Professor Kirk disagrees: "The hi-tech approach to health needed in London and Toronto is irrelevant for millions of people in the Third World who are living in poverty. It is easy to stand on the sidelines and criticise the quality, but if you were living somewhere with no doctors, then you'd be happy to get anyone."

There are nine million Haitians who would probably agree.

[This article first appeared in the mainstream British daily, The Independent. It is reposted non-commercially here in the interests of education and discussion.]

Cuba meets its commitments and Haiti responds

By Juan Diego Nusa Peñalver

December 21, 2010 -- Granma International -- With the recent arrival in Haiti’s capital, Port-au-Prince, of a group of 75 Cuban volunteer health workers, Cuba has more than fulfilled its commitment to send additional health personnel to confront the serious cholera epidemic which this neighbouring Caribbean nation is suffering.

More than 114,000 Haitians, almost all of them from the poorest social sectors of the country, have been infected with this disease.

With this new group, the Cuban government almost immediately met its commitment to the Haitian authorities, announced by Comandante Fidel Castro in his November 27 "Haiti Reflection: underdevelopment and genocide", to reinforce the Cuban Medical Brigade (BMC) with 300 new doctors, nurses and health technicians.

The BMC now numbers 1235 members: 501 physicians, 404 nurses, 244 technicians and 86 support staff. This whole solidarity contingent is linked in one way or another to battling Haiti’s cholera epidemic, which is continuing to spread throughout this nation, particularly in areas with extremely poor sanitary and environmental conditions.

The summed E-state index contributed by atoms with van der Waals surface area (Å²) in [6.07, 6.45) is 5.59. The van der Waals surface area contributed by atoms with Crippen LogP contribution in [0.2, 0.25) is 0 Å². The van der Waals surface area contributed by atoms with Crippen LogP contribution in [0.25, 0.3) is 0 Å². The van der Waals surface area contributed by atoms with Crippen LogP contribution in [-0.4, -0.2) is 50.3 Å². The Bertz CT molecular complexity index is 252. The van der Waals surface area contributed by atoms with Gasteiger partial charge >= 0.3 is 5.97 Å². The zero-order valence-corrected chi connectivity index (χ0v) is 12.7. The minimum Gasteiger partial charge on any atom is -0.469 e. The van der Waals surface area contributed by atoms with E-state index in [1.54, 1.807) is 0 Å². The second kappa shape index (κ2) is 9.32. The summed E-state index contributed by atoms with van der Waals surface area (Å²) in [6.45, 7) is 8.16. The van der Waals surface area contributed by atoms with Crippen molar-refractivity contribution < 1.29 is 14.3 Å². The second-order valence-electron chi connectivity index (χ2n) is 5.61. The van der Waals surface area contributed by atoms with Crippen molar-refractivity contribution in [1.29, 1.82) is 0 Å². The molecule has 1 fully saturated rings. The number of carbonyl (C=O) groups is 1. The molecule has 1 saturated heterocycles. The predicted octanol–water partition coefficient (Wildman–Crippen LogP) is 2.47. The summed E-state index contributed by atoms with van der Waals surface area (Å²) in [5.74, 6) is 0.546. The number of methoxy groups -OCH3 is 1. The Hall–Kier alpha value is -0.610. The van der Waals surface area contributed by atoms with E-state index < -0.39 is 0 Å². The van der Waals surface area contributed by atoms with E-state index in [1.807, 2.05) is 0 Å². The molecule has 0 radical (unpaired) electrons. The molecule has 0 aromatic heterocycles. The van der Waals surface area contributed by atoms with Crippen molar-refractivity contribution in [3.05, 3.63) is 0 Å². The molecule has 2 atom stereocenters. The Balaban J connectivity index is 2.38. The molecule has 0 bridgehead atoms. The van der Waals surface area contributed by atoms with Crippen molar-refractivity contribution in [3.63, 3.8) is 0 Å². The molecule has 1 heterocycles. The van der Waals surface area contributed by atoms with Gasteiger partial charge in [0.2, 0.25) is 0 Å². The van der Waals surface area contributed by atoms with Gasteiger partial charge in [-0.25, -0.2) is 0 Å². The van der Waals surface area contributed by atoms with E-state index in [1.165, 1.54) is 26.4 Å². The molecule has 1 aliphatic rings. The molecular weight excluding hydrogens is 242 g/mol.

In a statement to Granma, Lorenzo Somarriba López, Cuban deputy minister of health and general coordinator of the BMC, explained that the recent arrivals are to be assigned to complete the staffing of 14 cholera treatment centers provided by the BMC, located throughout Haiti’s rugged terrain.

Dr Somarriba added that this reinforcement will make it possible to fully staff 40 active research groups (GPA) initially anticipated to move, with their backpacks, to 207 rural and mountainous sub-communes of difficult access and lacking adequate medical services, where cholera is creating creates unforeseen ravages and bringing mourning and fear to Haitian families.

In a few days the 32 organized GPA’s have made a study of more than 106,000 people in those remote rural areas and have treated 657 Haitians, who would have died from the disease if they had not received timely medical help.

Moreover, these small mobile groups of no more than five brigade members, including a Haitian doctor graduated from Havana’s Latin American School of Medicine (ELAM), are undertaking important preventive-educational work among the local people, and distributing oral rehydration salts and chlorine to make water safe for human consumption. The Cuban volunteers are also working in the 40 cholera treatment units.

Without any doubt, the congratulations transmitted by Esteban Lazo, member of the political bureau of the Communist Party, came as an added stimulus to the labours of the BMC, whose members have saved the lives of more than 41,000 Haitians suffering from cholera, maintaining a low death rate which has remained at 0.75%.